Food giant woos gourmands uneasy about the cruelty of traditional production methods
The Swiss food giant Nestle is starting to sell vegan foie gras in Switzerland and Spain to ease the conscience of gourmands worried about animal welfare.
Traditionally, the pâté is made by force-feeding ducks or geese through a tube to make their livers fatty. The animals can also be tricked into fattening themselves up voluntarily, but they still need to be obese for their livers to make the rich and greasy paste.
Culinary purists, especially in France where the foie gras label is only used if the birds were force-fed, may baulk at Nestle’s “Garden Gourmet Voie Gras” which combines soy with flavourings like miso, truffle oil and sea salt. But a backlash against the delicacy, and falling consumption, suggests tastes are changing as consumers prioritize ethics and health.
At 7.95 Swiss francs (300 baht) for a six-serving, 180-gramme jar, the vegan option is cheaper than a traditional duck liver foie gras, and slightly healthier, Nestle said.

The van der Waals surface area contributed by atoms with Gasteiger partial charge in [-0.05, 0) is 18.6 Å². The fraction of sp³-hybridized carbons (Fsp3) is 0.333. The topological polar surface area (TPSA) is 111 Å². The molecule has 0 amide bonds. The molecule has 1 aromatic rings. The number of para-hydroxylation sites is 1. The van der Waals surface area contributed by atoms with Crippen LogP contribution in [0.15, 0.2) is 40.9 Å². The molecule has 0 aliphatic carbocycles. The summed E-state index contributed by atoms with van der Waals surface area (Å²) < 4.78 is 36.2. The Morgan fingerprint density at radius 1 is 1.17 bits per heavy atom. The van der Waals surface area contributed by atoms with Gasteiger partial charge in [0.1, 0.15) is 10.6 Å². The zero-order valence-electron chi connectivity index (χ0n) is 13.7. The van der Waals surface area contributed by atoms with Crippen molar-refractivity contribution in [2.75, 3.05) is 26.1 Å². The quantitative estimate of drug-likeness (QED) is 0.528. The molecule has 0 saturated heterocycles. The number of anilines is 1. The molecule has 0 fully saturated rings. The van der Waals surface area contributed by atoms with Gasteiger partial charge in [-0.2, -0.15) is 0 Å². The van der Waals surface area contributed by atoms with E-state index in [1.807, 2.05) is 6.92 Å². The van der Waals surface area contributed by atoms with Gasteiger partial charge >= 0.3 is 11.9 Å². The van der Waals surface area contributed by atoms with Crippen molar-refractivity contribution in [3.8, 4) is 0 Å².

The launch from the world’s biggest food company is a mainstream push for consumers to accept cruelty-free revamps of very traditional meat products. Smaller companies are already offering meat-free alternatives to foie gras in Switzerland, which imports around 200 tonnes of the stuff each year. The Voie Gras product will be sold in 140 branches of the Swiss retailer Coop, which has not sold traditional foie gras in two decades.
Foie gras production is banned in many countries, including Switzerland and the United Kingdom. Campaigners have also been pushing for the imports of the controversial delicacy to stop.
Animal rights groups also note that female ducklings are often killed or left to die because only males are used to produce foie gras.
Source: Bangkok Post